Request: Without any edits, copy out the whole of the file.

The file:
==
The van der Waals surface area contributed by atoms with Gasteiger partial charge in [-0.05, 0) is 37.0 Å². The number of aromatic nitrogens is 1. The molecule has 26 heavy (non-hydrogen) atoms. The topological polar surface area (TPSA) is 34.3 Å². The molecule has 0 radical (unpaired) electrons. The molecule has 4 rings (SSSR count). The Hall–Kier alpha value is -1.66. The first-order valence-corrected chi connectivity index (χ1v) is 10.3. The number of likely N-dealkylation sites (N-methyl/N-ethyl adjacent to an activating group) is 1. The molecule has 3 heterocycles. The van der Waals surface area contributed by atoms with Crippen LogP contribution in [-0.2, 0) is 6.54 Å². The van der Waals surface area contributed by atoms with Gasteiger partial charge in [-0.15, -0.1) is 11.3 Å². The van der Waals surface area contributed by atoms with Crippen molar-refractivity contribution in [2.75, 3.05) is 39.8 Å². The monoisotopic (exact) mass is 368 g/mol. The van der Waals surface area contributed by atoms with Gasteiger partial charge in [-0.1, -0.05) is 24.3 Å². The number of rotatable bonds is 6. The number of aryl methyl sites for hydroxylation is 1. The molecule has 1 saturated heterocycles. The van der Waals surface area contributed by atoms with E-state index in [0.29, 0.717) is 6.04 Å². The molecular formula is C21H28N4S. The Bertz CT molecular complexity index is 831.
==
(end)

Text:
The van der Waals surface area contributed by atoms with Gasteiger partial charge in [-0.05, 0) is 37.0 Å². The number of aromatic nitrogens is 1. The molecule has 26 heavy (non-hydrogen) atoms. The topological polar surface area (TPSA) is 34.3 Å². The molecule has 0 radical (unpaired) electrons. The molecule has 4 rings (SSSR count). The Hall–Kier alpha value is -1.66. The first-order valence-corrected chi connectivity index (χ1v) is 10.3. The number of likely N-dealkylation sites (N-methyl/N-ethyl adjacent to an activating group) is 1. The molecule has 3 heterocycles. The van der Waals surface area contributed by atoms with Crippen LogP contribution in [-0.2, 0) is 6.54 Å². The van der Waals surface area contributed by atoms with Gasteiger partial charge in [-0.15, -0.1) is 11.3 Å². The van der Waals surface area contributed by atoms with Crippen molar-refractivity contribution in [2.75, 3.05) is 39.8 Å². The monoisotopic (exact) mass is 368 g/mol. The van der Waals surface area contributed by atoms with Gasteiger partial charge in [-0.1, -0.05) is 24.3 Å². The number of rotatable bonds is 6. The number of aryl methyl sites for hydroxylation is 1. The molecule has 1 saturated heterocycles. The van der Waals surface area contributed by atoms with E-state index in [0.29, 0.717) is 6.04 Å². The molecular formula is C21H28N4S. The Bertz CT molecular complexity index is 831.